10/05/08 12:34 AM ET
In must-win game, Bush sets tone early
Brewers righty strikes out pair in first, earns Game 3 victory
By Joe Frisaro / MLB.com
Bush struck out Jimmy Rollins to open the game, immediately energizing the rowdy sellout of 43,992 at Miller Park. The place erupted again when the Phillies' second batter, Jayson Werth, also went down on strikes.
Bush's showing played a pivotal role in the Brewers getting back into the series, trimming the Phillies lead to 2-1 in the best-of-five NLDS.
Over 5 1/3 innings, Bush scattered five hits while not issuing a walk.
"I didn't really go out there with the idea of trying to set the tone or anything," Bush said after his victory put the Brewers in position to tie the series at 2 on Sunday. "I was trying to get outs like I usually do, and not try to do too much. But getting two strikeouts kind of amped everything up [in the first inning]."
In the regular season, Bush posted a 9-10 record with a 4.18 ERA. But those numbers don't tell the story of how the right-hander has responded in the second half.
Over his last 18 starts, Bush was 7-3 with a 3.23 ERA.
There isn't much flash or flair to watch Bush does. He doesn't overpower hitters, but he throws strikes, and he kept a powerful Phillies lineup to one run.
"Dave Bush has incredible heart, incredible courage," Brewers pitching coach Mike Maddux said. "I say 'courage' because I can't say what I really want to. Call it, 'intestinal fortitude.' He just wills a way to get it done and when you go to war, that's the dude you want as your wing man right there."
Bush certainly faced a tall task Saturday night. With his team facing possible elimination, he stymied the Phillies, who had chances off him. In four of the six innings he opened, Philadelphia had base runners. It collected extra-base hits in two of those innings, but Bush executed pitches when he had to.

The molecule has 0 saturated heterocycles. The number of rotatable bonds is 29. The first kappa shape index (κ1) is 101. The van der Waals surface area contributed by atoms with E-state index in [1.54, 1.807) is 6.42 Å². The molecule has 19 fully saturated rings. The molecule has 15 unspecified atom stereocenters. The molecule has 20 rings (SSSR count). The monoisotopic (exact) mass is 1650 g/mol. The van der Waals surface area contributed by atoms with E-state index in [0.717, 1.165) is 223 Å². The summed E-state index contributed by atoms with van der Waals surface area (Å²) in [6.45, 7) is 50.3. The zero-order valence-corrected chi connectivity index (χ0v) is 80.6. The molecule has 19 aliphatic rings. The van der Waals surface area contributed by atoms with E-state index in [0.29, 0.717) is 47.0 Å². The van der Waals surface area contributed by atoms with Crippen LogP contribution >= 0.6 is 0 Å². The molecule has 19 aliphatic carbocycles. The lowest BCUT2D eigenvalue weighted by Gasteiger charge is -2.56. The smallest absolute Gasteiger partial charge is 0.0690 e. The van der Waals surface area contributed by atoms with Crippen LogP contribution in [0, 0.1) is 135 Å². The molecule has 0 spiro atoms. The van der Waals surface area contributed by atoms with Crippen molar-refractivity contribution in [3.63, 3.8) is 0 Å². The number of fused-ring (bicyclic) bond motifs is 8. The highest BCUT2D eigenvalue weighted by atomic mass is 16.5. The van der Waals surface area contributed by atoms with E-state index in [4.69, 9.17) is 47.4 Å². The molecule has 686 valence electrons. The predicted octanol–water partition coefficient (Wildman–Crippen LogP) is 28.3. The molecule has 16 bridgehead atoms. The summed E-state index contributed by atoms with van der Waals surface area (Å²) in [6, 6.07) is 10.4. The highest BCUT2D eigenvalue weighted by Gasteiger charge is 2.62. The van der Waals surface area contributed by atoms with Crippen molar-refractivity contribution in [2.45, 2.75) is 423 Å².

|"I know everybody here has waited a long, long time to be in that situation. So it's something I'll definitely remember for a long time. Being out there and being able to start with two strikeouts and just hearing the crowd, that was a great experience."|
|-- Dave Bush|
Raised near Philadelphia, Bush grew up a Phillies fan. On Saturday night, he had his wife, parents and some friends on hand watching him defeat the team he admired as a youngster.
In the postseason, there is no time to be sentimental.
"When we take the field, we take it as players," Bush said. "You sit in the stands, you're a fan. When I'm out on the field, I'm a player.
"To me, it doesn't matter who we're facing. It's my first experience in the playoffs, so I would have taken it against just about anybody. It was a big thrill. The crowd was outstanding. Being out there was a great experience for me."
Bush drew the assignment of keeping his cool against the 45-year-old Moyer, who made his sixth career playoff start.
The savvy of Moyer is something that Bush admires.
"There is a lot to learn from watching a guy like that," Bush said. "Early, Moyer threw a lot of pitches [34 in the first inning], but he still never really gave in. He pitched out of trouble and kept them in the game.
"[You learn] a little bit of everything watching him. Obviously, his composure is good. But his approach of never giving in. He was continuing to throw the same pitches when he was starting to get some calls for him."
Working in Bush's favor is the fact he is 23-14 with a 3.75 ERA in 50 games at Miller Park. The ballpark brings out the best in him, and Saturday's enthusiasm was contagious for the Brewers.
Milwaukee had not played host to a playoff game since 1982, and Bush gave the city something cheer about.
"I know everybody here has waited a long, long time to be in that situation," Bush said. "So it's something I'll definitely remember for a long time. Being out there and being able to start with two strikeouts and just hearing the crowd, that was a great experience.
"But I also just had to step back, take a couple of deep breaths and keep my mind focused on what I was trying to do, and trying not to get caught up in the situation."
Joe Frisaro is a reporter for MLB.com. This story was not subject to the approval of Major League Baseball or its clubs.